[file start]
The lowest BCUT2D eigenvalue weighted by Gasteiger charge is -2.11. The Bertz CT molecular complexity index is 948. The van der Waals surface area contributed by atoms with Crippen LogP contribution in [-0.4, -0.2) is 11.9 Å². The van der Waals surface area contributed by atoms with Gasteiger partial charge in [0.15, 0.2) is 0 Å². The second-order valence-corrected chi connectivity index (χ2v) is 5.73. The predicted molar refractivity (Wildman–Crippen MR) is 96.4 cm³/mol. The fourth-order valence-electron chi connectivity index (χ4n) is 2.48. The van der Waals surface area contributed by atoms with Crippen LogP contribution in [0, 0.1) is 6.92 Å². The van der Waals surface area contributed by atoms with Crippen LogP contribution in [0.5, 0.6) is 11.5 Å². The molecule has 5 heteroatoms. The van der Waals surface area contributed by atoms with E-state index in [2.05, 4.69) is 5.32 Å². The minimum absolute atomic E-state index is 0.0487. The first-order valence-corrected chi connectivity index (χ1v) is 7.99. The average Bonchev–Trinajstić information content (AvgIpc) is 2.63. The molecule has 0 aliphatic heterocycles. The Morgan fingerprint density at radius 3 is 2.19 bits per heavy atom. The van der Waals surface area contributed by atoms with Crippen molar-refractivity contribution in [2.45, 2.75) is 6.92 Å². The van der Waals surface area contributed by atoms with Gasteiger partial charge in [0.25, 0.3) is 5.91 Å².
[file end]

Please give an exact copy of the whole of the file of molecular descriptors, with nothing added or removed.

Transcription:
The lowest BCUT2D eigenvalue weighted by Gasteiger charge is -2.11. The Bertz CT molecular complexity index is 948. The van der Waals surface area contributed by atoms with Crippen LogP contribution in [-0.4, -0.2) is 11.9 Å². The van der Waals surface area contributed by atoms with Gasteiger partial charge in [0.15, 0.2) is 0 Å². The second-order valence-corrected chi connectivity index (χ2v) is 5.73. The predicted molar refractivity (Wildman–Crippen MR) is 96.4 cm³/mol. The fourth-order valence-electron chi connectivity index (χ4n) is 2.48. The van der Waals surface area contributed by atoms with Crippen LogP contribution in [0, 0.1) is 6.92 Å². The van der Waals surface area contributed by atoms with Crippen LogP contribution in [0.5, 0.6) is 11.5 Å². The molecule has 5 heteroatoms. The van der Waals surface area contributed by atoms with E-state index in [2.05, 4.69) is 5.32 Å². The minimum absolute atomic E-state index is 0.0487. The first-order valence-corrected chi connectivity index (χ1v) is 7.99. The average Bonchev–Trinajstić information content (AvgIpc) is 2.63. The molecule has 0 aliphatic heterocycles. The Morgan fingerprint density at radius 3 is 2.19 bits per heavy atom. The van der Waals surface area contributed by atoms with Crippen molar-refractivity contribution in [2.45, 2.75) is 6.92 Å². The van der Waals surface area contributed by atoms with Gasteiger partial charge in [0.25, 0.3) is 5.91 Å².